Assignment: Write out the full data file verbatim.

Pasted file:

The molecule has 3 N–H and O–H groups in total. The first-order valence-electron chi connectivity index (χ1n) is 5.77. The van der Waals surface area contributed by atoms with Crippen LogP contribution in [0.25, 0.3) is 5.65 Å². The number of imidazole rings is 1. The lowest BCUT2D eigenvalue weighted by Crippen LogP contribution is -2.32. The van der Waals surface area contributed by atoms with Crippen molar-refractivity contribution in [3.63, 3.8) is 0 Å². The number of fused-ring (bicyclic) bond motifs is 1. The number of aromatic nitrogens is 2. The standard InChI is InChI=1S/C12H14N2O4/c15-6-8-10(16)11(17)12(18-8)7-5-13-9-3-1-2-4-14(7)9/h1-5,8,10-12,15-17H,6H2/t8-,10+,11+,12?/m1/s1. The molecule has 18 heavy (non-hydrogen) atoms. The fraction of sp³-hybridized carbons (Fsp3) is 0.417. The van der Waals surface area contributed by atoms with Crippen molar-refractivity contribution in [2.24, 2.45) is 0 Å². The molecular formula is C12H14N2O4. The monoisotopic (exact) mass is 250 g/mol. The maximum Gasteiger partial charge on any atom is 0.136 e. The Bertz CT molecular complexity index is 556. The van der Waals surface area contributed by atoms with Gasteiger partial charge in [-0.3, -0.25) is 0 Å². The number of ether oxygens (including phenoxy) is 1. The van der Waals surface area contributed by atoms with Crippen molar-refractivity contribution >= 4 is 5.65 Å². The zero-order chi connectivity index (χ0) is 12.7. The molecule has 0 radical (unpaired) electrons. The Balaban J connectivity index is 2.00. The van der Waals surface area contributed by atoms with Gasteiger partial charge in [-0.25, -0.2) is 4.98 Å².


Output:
The molecule has 3 N–H and O–H groups in total. The first-order valence-electron chi connectivity index (χ1n) is 5.77. The van der Waals surface area contributed by atoms with Crippen LogP contribution in [0.25, 0.3) is 5.65 Å². The number of imidazole rings is 1. The lowest BCUT2D eigenvalue weighted by Crippen LogP contribution is -2.32. The van der Waals surface area contributed by atoms with Crippen molar-refractivity contribution in [3.63, 3.8) is 0 Å². The number of fused-ring (bicyclic) bond motifs is 1. The number of aromatic nitrogens is 2. The standard InChI is InChI=1S/C12H14N2O4/c15-6-8-10(16)11(17)12(18-8)7-5-13-9-3-1-2-4-14(7)9/h1-5,8,10-12,15-17H,6H2/t8-,10+,11+,12?/m1/s1. The molecule has 18 heavy (non-hydrogen) atoms. The fraction of sp³-hybridized carbons (Fsp3) is 0.417. The van der Waals surface area contributed by atoms with Crippen molar-refractivity contribution in [2.24, 2.45) is 0 Å². The molecular formula is C12H14N2O4. The monoisotopic (exact) mass is 250 g/mol. The maximum Gasteiger partial charge on any atom is 0.136 e. The Bertz CT molecular complexity index is 556. The van der Waals surface area contributed by atoms with Gasteiger partial charge in [-0.3, -0.25) is 0 Å². The number of ether oxygens (including phenoxy) is 1. The van der Waals surface area contributed by atoms with Crippen molar-refractivity contribution >= 4 is 5.65 Å². The zero-order chi connectivity index (χ0) is 12.7. The molecule has 0 radical (unpaired) electrons. The Balaban J connectivity index is 2.00. The van der Waals surface area contributed by atoms with Gasteiger partial charge in [-0.25, -0.2) is 4.98 Å².